The regulatory pressure isn’t just coming from new laws, but also old ones. In TMW #165, I covered the US Supreme Court case, which heard arguments about laws from Texas and Florida that, under the auspices of the First Amendment right to free speech, sought to limit social media platforms’ ability to moderate political content that they deem to be objectionable. NetChoice, representing the usual social behemoth suspects, fought tooth and nail in a marathon four-hour hearing, and with good reason: Taking away any content moderation power would be a massive risk for the social giants as it compromises their ability to maintain brand safety for advertisers.

But it's not just in the courts of law that social platforms are fighting to keep control over content moderation; it’s also in the court of public opinion. The prevailing theory of regulators during the early days of the internet was one of self-regulation: These massively powerful tech companies will regulate themselves because… yeah, who knows why they thought that would work. And it seems that social media companies have since guzzled down that Kool-Aid as they have gone about setting up oversight boards that are meant to convince the public that self-regulation is a viable option.

Only problem? Those oversight boards are as toothless as newborns. Meta, the single most significant social media company our little blue dot has ever seen, has been operating since 2008, yet they only set up their oversight board three and a half years ago. The board examines singular, high-impact posts on Facebook and Instagram to determine what types of content should be allowed or not. The ruling applied to the particular post used as evidence is binding, but applying it to similar content is not. In one case, it took the board five months to issue a ruling on a post calling for the death of Iran’s Supreme Leader, Ayatollah Khamenei. So, it’s toothless and slow.

Similarly to social media, regulation has arrived very late in the day for Google Search. The US is looking backwards at the history of Google’s search monopoly in its antitrust case, and the EU is looking forwards by implementing regulation that will change how ‘gatekeeper’ platforms have to behave in the future. Both approaches are fraught with challenges and risks.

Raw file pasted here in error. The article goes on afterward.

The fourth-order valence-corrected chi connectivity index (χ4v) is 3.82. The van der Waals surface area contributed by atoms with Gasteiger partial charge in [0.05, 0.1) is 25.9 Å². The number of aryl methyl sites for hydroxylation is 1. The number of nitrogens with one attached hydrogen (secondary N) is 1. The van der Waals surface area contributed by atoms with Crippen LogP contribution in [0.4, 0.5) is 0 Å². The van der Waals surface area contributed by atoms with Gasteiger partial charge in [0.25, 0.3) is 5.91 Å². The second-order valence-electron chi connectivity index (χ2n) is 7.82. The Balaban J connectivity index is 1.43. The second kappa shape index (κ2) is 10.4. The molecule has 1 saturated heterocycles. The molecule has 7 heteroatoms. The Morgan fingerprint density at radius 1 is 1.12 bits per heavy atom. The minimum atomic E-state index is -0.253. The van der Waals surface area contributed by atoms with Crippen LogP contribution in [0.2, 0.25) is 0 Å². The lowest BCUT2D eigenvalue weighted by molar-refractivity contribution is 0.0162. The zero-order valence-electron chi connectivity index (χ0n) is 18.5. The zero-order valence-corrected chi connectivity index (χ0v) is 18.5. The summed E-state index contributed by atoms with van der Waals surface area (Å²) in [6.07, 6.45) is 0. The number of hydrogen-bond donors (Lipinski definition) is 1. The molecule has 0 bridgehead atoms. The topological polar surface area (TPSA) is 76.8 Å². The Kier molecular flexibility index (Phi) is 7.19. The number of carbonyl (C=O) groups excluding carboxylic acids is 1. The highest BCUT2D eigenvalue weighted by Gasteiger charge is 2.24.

The US antitrust case investigating Google Search paying Apple 36% of Safari-generated search revenue in exchange for being the default browser on Safari sounds damning, and it may very well lead to a mammoth fine. But the problem is that for it to truly have an impact on Google, it would have to be one of the largest corporate fines in history. Even if that did happen, these things take years to land; Google is still appealing the EU’s fine for the antitrust case they launched back in 2017. The bigger risk here is what happens if Google isn’t found guilty; this could solidify Search’s impunity and encourage more anti-competitive, monopolistic behavior in the future.

As I explained in TMW #166, the EU’s Digital Markets Act is a step in the right direction toward breaking up Google’s search supremacy. The reality is, however, that Google’s plans to comply by implementing choice screens and allowing users to uninstall Chrome on its devices puts too much cognitive load on consumers to have an immediate impact. 

But the buck doesn’t stop there: Programmatic advertising has also been targeted by regulators, with the UK’s Digital Markets Authority intervening to stop Google’s 3PC deprecation plans for fear that Google will use them as a means to further entrench its dominance in display advertising.

Regulators have certainly woken from their self-regulation daydream and are now being very active in dealing with Big Tech, but they gave the dominant platforms a massive head start that is proving hard to claw back.


Hark now, hear the sailors cry.

Despite the limited progress from regulators and the companies themselves, there is an obvious playbook for undermining the power of social media platforms that won’t put societal safety first in their regulation of content and it is typified by the plight of Twitter, now infamously X. Upon taking over the blue bird, Elon Musk gutted the content moderation department and committed to a “Freedom of speech, not reach” policy that meant users could post deplorable content, scams and hate speech without facing the risk of removal.

Advertisers didn’t like this one bit. Brand safety on X became a serious concern almost overnight, leading to a mass exodus of advertisers from the platform in December 2023. X even lost its Trustworthy Accountability Group brand-safe certification. Where a normal CEO might have tried to allay the concerns of advertisers, Musk said to them: “Go fuck yourself”. Bold.

Even before Musk took aim at the advertisers that publicly pulled their advertising off X, the company’s ad revenue was tumbling, although monthly active users have been stickier than you might expect, mainly driven by growth outside the US.